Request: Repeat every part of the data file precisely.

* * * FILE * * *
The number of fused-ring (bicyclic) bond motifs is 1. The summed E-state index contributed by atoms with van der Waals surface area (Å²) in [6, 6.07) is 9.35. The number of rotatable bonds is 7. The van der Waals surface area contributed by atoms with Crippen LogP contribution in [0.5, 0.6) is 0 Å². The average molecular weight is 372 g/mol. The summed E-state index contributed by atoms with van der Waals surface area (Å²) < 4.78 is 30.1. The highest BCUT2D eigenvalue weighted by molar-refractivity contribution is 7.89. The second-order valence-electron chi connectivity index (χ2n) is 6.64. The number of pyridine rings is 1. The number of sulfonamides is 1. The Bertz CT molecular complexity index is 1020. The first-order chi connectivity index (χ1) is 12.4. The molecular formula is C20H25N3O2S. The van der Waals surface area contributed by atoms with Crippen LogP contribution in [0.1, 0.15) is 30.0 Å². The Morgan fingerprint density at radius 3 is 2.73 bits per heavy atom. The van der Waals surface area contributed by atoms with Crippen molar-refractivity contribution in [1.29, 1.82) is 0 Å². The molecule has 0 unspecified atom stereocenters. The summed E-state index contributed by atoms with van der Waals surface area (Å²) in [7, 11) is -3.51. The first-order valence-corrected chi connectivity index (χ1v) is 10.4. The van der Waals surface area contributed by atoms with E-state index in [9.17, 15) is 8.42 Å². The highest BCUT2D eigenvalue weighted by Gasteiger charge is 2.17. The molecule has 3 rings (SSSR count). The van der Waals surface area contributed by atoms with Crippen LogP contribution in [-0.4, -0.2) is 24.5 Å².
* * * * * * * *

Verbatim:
The number of fused-ring (bicyclic) bond motifs is 1. The summed E-state index contributed by atoms with van der Waals surface area (Å²) in [6, 6.07) is 9.35. The number of rotatable bonds is 7. The van der Waals surface area contributed by atoms with Crippen LogP contribution in [0.5, 0.6) is 0 Å². The average molecular weight is 372 g/mol. The summed E-state index contributed by atoms with van der Waals surface area (Å²) < 4.78 is 30.1. The highest BCUT2D eigenvalue weighted by molar-refractivity contribution is 7.89. The second-order valence-electron chi connectivity index (χ2n) is 6.64. The number of pyridine rings is 1. The number of sulfonamides is 1. The Bertz CT molecular complexity index is 1020. The first-order chi connectivity index (χ1) is 12.4. The molecular formula is C20H25N3O2S. The van der Waals surface area contributed by atoms with Crippen LogP contribution in [0.1, 0.15) is 30.0 Å². The Morgan fingerprint density at radius 3 is 2.73 bits per heavy atom. The van der Waals surface area contributed by atoms with Crippen molar-refractivity contribution in [1.29, 1.82) is 0 Å². The molecule has 0 unspecified atom stereocenters. The summed E-state index contributed by atoms with van der Waals surface area (Å²) in [7, 11) is -3.51. The first-order valence-corrected chi connectivity index (χ1v) is 10.4. The van der Waals surface area contributed by atoms with E-state index in [9.17, 15) is 8.42 Å². The highest BCUT2D eigenvalue weighted by Gasteiger charge is 2.17. The molecule has 3 rings (SSSR count). The van der Waals surface area contributed by atoms with Crippen LogP contribution in [-0.4, -0.2) is 24.5 Å².